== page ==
Commenting on criticism levelled at a recent government study on the efficacy of the vaccines in use in Hungary, Gulyas said the table published by the government contained “precise and objective” data contained in the EESZT system.
He said the government welcomed Katalin Kariko, one of the developers of the Pfizer-BioNTech jab, and others commenting on the study. Still, he insisted, the government’s study contained “facts that are common knowledge”.
Gulyas said the government had chosen not to rank the vaccines because there was no meaningful difference between them in terms of their efficacy. However, if any one had to be singled out as being the most effective, it would be the Sputnik V jab, he added.
Asked about last weekend’s reopening of restaurant terraces, Gulyas said that though not everyone had observed Covid-19 guidelines, it would also have been wrong for “police to fine everyone 50-100,000 or 150,000 forints”.
On another subject, he said the operative board was working on a “vaccine management plan” to ensure that there are enough jabs available once immunity levels wear off and revaccinations can run smoothly.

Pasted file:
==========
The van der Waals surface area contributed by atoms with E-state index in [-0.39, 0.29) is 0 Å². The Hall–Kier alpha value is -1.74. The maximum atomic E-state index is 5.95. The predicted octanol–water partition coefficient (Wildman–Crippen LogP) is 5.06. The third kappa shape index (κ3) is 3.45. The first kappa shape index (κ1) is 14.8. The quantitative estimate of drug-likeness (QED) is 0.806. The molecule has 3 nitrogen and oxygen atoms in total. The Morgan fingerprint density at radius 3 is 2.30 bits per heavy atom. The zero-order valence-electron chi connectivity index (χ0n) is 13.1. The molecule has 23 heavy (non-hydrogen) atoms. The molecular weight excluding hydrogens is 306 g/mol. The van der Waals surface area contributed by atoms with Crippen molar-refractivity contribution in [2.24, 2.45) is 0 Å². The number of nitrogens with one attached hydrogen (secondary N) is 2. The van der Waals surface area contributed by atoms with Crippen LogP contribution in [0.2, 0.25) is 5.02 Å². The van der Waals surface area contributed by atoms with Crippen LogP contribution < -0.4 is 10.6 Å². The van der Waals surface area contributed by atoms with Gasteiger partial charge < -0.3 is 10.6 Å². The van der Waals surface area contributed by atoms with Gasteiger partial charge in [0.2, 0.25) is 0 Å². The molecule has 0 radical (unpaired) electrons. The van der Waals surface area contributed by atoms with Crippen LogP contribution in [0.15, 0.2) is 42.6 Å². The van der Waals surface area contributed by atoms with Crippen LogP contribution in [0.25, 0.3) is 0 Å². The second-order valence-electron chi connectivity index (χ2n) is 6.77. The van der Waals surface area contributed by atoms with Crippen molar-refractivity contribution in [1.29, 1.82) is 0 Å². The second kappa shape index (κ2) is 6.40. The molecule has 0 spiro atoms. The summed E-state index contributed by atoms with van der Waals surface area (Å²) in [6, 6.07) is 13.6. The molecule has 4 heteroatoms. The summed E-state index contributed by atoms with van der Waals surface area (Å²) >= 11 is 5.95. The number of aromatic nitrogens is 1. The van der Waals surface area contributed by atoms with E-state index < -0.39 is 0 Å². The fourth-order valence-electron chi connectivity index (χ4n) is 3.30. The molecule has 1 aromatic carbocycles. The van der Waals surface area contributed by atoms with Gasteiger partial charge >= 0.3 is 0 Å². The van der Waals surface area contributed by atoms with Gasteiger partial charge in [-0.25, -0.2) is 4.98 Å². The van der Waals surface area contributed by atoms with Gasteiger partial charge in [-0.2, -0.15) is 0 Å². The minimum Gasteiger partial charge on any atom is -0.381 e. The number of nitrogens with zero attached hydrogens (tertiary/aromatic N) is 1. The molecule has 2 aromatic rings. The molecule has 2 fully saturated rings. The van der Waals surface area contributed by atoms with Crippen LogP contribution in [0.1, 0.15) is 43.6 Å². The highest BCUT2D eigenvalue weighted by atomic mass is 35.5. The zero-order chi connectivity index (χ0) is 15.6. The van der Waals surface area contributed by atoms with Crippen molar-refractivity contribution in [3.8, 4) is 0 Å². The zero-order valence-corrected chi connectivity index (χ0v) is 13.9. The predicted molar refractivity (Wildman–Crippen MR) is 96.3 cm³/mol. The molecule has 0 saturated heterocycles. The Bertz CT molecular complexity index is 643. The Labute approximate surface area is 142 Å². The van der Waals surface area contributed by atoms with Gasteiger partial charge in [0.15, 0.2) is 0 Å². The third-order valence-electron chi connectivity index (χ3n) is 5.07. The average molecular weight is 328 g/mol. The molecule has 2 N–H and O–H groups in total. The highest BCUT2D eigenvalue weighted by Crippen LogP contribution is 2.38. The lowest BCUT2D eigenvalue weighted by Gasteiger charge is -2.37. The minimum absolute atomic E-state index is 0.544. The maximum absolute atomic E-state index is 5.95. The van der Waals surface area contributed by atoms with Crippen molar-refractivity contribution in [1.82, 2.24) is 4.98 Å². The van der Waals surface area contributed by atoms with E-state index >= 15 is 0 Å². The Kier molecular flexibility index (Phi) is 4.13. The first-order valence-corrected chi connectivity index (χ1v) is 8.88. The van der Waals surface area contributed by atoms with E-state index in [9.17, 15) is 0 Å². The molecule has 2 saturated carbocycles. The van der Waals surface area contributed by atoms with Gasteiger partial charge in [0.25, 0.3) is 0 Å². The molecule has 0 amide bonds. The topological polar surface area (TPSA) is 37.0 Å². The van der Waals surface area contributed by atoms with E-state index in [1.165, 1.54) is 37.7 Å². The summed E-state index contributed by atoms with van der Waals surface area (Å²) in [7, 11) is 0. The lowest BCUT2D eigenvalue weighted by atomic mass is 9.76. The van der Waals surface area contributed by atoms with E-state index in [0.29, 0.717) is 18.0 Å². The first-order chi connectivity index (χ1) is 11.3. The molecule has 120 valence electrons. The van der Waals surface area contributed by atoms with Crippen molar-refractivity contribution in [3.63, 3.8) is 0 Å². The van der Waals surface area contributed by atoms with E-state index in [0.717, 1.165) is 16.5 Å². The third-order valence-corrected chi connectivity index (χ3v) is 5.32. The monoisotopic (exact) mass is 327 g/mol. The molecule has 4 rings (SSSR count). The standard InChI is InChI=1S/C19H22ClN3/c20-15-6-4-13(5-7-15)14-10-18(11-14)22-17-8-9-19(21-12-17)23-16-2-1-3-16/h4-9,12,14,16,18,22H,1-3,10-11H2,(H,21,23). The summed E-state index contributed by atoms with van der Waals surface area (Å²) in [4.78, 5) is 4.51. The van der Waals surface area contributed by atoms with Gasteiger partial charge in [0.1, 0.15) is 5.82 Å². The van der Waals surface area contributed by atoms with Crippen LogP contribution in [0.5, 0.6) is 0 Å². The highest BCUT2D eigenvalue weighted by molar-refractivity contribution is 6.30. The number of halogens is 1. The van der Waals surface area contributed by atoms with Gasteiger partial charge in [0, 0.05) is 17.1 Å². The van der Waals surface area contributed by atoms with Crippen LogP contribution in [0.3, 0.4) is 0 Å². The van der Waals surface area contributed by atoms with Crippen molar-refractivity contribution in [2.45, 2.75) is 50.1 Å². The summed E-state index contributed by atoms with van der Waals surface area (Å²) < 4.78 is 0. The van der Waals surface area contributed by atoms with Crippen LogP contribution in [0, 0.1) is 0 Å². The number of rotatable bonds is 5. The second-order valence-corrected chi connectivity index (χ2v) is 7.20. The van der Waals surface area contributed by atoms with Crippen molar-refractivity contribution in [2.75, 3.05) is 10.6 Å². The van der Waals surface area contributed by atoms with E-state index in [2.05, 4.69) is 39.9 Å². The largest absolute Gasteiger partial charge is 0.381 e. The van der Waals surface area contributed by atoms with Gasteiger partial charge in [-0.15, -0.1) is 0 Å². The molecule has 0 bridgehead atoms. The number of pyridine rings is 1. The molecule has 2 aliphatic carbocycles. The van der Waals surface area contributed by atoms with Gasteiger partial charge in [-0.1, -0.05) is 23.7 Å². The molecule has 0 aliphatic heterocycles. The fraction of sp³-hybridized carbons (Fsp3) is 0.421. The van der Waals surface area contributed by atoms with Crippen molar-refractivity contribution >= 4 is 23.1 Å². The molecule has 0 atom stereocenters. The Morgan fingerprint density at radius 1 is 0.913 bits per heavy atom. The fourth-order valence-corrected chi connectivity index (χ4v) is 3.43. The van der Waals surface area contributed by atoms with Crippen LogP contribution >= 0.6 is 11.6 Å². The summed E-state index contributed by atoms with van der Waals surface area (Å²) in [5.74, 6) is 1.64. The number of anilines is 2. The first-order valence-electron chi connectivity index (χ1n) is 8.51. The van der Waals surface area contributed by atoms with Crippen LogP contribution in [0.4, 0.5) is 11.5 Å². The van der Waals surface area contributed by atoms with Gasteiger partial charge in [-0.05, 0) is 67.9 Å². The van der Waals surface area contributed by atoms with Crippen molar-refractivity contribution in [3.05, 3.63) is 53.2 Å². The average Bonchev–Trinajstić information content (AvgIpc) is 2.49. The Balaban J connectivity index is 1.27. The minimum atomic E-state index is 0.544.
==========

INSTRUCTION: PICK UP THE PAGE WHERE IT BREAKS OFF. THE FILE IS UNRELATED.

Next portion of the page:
Meanwhile, he said that once Hungary passes 4 million vaccinations, those entering the country with immunity certificates would no longer be required to quarantine.
Gulyas also said Hungary began vaccinating diplomats in the second half of April. Vaccines were first administered to the staff of embassies whose countries had delivered jabs to Hungary.
Asked why it was enough for Hungarian spectators of the postponed Euro 2020 soccer Championship matches to present immunity certificates while foreigners had to present negative PCR tests, Gulyas explained that while everyone in Hungary had a chance to get vaccinated by June, this was not the case in western Europe.
As regards the 2022 draft budget, Gulyas said that thanks to the Covid vaccine, the degree of uncertainty around its planning had been “significantly lower” that with last year’s budget.
“We trust that by late May or early June, the pandemic will be over, or at least it won’t disrupt the country’s return to normalcy,” he said.
He said there was nothing standing in the way of approving next year’s budget, noting that the Fiscal Council had found that it was sufficient to reduce the public debt.
Meanwhile, he said the government will release its agreement with China on Fudan University’s Budapest campus in both Hungarian and Chinese.
Asked about a joint statement adopted by the prime ministers of the Visegrad Group countries expressing their solidarity with the Czech Republic, which recently expelled Russian diplomats over suspicions of espionage, Gulyas said the document “reflects our joint opinion and we all agree with it”.
In response to another question on the same topic, he said Hungary’s intelligence services had a duty to protect the country’s interests from anyone conducting intelligence operations on its territory “regardless of whether or not they’re an ally”.
On another subject, Gulyas said that judging by the current status of the pandemic, there was no reason why the opposition could not organise its primary elections in August.